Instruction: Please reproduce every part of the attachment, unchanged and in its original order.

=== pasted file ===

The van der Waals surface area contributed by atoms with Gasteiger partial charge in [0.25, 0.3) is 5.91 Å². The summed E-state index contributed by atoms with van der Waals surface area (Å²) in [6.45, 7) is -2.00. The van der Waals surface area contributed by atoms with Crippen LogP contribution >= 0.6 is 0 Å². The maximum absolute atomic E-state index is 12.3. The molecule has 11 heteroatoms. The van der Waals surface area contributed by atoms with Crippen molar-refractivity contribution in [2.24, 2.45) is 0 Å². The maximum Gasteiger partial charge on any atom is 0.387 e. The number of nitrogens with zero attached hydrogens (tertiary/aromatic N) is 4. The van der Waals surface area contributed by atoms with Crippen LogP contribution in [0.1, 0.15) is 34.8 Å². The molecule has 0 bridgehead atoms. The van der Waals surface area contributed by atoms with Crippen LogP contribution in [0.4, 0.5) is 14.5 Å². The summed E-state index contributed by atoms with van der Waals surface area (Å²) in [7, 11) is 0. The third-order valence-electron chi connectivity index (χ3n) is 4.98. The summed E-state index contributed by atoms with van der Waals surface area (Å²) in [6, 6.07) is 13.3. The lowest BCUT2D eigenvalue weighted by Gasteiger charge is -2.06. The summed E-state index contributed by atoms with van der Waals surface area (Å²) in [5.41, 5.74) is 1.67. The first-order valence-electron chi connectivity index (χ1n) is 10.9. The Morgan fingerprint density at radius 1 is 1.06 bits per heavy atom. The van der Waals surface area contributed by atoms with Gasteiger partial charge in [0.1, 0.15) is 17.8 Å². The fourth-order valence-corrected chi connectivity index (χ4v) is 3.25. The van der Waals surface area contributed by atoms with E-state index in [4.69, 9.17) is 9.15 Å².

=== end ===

The van der Waals surface area contributed by atoms with Gasteiger partial charge in [0.25, 0.3) is 5.91 Å². The summed E-state index contributed by atoms with van der Waals surface area (Å²) in [6.45, 7) is -2.00. The van der Waals surface area contributed by atoms with Crippen LogP contribution >= 0.6 is 0 Å². The maximum absolute atomic E-state index is 12.3. The molecule has 11 heteroatoms. The van der Waals surface area contributed by atoms with Crippen molar-refractivity contribution in [2.24, 2.45) is 0 Å². The maximum Gasteiger partial charge on any atom is 0.387 e. The number of nitrogens with zero attached hydrogens (tertiary/aromatic N) is 4. The van der Waals surface area contributed by atoms with Crippen LogP contribution in [0.1, 0.15) is 34.8 Å². The molecule has 0 bridgehead atoms. The van der Waals surface area contributed by atoms with Crippen LogP contribution in [0.4, 0.5) is 14.5 Å². The summed E-state index contributed by atoms with van der Waals surface area (Å²) in [7, 11) is 0. The third-order valence-electron chi connectivity index (χ3n) is 4.98. The summed E-state index contributed by atoms with van der Waals surface area (Å²) in [6, 6.07) is 13.3. The lowest BCUT2D eigenvalue weighted by Gasteiger charge is -2.06. The summed E-state index contributed by atoms with van der Waals surface area (Å²) in [5.41, 5.74) is 1.67. The first-order valence-electron chi connectivity index (χ1n) is 10.9. The Morgan fingerprint density at radius 1 is 1.06 bits per heavy atom. The van der Waals surface area contributed by atoms with Gasteiger partial charge in [0.1, 0.15) is 17.8 Å². The fourth-order valence-corrected chi connectivity index (χ4v) is 3.25. The van der Waals surface area contributed by atoms with E-state index in [4.69, 9.17) is 9.15 Å².